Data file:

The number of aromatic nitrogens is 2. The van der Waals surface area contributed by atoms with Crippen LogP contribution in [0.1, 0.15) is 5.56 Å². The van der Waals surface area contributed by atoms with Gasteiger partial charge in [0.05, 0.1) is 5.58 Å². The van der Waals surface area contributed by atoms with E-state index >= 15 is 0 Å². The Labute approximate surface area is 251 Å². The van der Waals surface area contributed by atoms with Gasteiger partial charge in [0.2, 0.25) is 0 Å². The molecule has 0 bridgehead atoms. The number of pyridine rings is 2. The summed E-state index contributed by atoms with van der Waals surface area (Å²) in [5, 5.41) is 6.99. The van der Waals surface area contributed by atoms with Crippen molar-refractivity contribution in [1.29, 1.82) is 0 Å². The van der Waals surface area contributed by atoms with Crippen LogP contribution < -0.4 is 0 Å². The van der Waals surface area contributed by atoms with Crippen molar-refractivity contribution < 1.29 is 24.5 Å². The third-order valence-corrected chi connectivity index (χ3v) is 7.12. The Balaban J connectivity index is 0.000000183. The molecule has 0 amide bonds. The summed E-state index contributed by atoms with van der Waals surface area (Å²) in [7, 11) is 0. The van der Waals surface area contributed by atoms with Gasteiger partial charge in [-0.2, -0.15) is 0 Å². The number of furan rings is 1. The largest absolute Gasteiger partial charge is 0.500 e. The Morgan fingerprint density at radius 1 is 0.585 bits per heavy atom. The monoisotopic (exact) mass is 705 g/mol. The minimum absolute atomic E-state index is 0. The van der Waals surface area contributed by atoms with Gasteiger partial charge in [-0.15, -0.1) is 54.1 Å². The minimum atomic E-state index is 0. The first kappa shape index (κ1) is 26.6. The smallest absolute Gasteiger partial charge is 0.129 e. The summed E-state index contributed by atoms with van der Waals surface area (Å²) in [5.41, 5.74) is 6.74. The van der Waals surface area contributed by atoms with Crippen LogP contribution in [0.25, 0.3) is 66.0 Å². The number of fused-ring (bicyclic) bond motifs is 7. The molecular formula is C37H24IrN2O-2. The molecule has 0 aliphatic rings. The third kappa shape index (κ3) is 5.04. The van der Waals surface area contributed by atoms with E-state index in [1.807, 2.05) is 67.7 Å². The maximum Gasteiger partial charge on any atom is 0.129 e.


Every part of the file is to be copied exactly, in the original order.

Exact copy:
The number of aromatic nitrogens is 2. The van der Waals surface area contributed by atoms with Crippen LogP contribution in [0.1, 0.15) is 5.56 Å². The van der Waals surface area contributed by atoms with Gasteiger partial charge in [0.05, 0.1) is 5.58 Å². The van der Waals surface area contributed by atoms with E-state index >= 15 is 0 Å². The Labute approximate surface area is 251 Å². The van der Waals surface area contributed by atoms with Gasteiger partial charge in [0.2, 0.25) is 0 Å². The molecule has 0 bridgehead atoms. The number of pyridine rings is 2. The summed E-state index contributed by atoms with van der Waals surface area (Å²) in [5, 5.41) is 6.99. The van der Waals surface area contributed by atoms with Crippen molar-refractivity contribution in [1.29, 1.82) is 0 Å². The van der Waals surface area contributed by atoms with Crippen LogP contribution < -0.4 is 0 Å². The van der Waals surface area contributed by atoms with Crippen molar-refractivity contribution < 1.29 is 24.5 Å². The third-order valence-corrected chi connectivity index (χ3v) is 7.12. The Balaban J connectivity index is 0.000000183. The molecule has 0 amide bonds. The summed E-state index contributed by atoms with van der Waals surface area (Å²) in [7, 11) is 0. The van der Waals surface area contributed by atoms with Gasteiger partial charge in [-0.2, -0.15) is 0 Å². The number of furan rings is 1. The largest absolute Gasteiger partial charge is 0.500 e. The Morgan fingerprint density at radius 1 is 0.585 bits per heavy atom. The monoisotopic (exact) mass is 705 g/mol. The minimum absolute atomic E-state index is 0. The van der Waals surface area contributed by atoms with Gasteiger partial charge in [-0.15, -0.1) is 54.1 Å². The minimum atomic E-state index is 0. The first kappa shape index (κ1) is 26.6. The smallest absolute Gasteiger partial charge is 0.129 e. The summed E-state index contributed by atoms with van der Waals surface area (Å²) in [5.41, 5.74) is 6.74. The van der Waals surface area contributed by atoms with Crippen LogP contribution in [0.25, 0.3) is 66.0 Å². The number of fused-ring (bicyclic) bond motifs is 7. The molecular formula is C37H24IrN2O-2. The molecule has 0 aliphatic rings. The third kappa shape index (κ3) is 5.04. The van der Waals surface area contributed by atoms with E-state index in [1.807, 2.05) is 67.7 Å². The maximum Gasteiger partial charge on any atom is 0.129 e.